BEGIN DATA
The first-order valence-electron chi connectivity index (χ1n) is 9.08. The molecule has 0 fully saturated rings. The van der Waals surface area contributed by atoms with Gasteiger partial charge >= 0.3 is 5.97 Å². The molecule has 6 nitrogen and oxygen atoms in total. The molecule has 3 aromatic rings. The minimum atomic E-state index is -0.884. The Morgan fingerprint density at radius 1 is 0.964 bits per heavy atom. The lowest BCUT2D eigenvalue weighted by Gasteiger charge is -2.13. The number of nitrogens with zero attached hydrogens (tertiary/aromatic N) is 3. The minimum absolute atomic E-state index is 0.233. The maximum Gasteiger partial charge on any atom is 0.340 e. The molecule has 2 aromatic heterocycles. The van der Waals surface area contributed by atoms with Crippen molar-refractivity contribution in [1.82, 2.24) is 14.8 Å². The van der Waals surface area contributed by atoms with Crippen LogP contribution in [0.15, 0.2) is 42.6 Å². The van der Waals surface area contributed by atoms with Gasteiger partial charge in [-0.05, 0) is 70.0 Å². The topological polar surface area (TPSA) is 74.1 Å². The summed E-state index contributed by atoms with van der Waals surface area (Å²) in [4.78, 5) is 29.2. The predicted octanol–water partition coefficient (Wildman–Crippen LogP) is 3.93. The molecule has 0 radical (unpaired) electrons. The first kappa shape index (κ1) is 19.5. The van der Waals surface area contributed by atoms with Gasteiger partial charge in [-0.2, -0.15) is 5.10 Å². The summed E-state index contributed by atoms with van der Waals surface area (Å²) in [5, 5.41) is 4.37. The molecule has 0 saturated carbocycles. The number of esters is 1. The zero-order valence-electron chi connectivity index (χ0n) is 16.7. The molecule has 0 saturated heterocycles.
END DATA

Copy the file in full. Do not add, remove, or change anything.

The first-order valence-electron chi connectivity index (χ1n) is 9.08. The molecule has 0 fully saturated rings. The van der Waals surface area contributed by atoms with Gasteiger partial charge >= 0.3 is 5.97 Å². The molecule has 6 nitrogen and oxygen atoms in total. The molecule has 3 aromatic rings. The minimum atomic E-state index is -0.884. The Morgan fingerprint density at radius 1 is 0.964 bits per heavy atom. The lowest BCUT2D eigenvalue weighted by Gasteiger charge is -2.13. The number of nitrogens with zero attached hydrogens (tertiary/aromatic N) is 3. The minimum absolute atomic E-state index is 0.233. The maximum Gasteiger partial charge on any atom is 0.340 e. The molecule has 2 aromatic heterocycles. The van der Waals surface area contributed by atoms with Crippen molar-refractivity contribution in [1.82, 2.24) is 14.8 Å². The van der Waals surface area contributed by atoms with Crippen LogP contribution in [0.15, 0.2) is 42.6 Å². The van der Waals surface area contributed by atoms with Gasteiger partial charge in [-0.05, 0) is 70.0 Å². The topological polar surface area (TPSA) is 74.1 Å². The summed E-state index contributed by atoms with van der Waals surface area (Å²) in [4.78, 5) is 29.2. The predicted octanol–water partition coefficient (Wildman–Crippen LogP) is 3.93. The molecule has 0 radical (unpaired) electrons. The first kappa shape index (κ1) is 19.5. The van der Waals surface area contributed by atoms with Gasteiger partial charge in [-0.2, -0.15) is 5.10 Å². The summed E-state index contributed by atoms with van der Waals surface area (Å²) in [5, 5.41) is 4.37. The molecule has 0 saturated carbocycles. The number of esters is 1. The zero-order valence-electron chi connectivity index (χ0n) is 16.7. The molecule has 0 saturated heterocycles.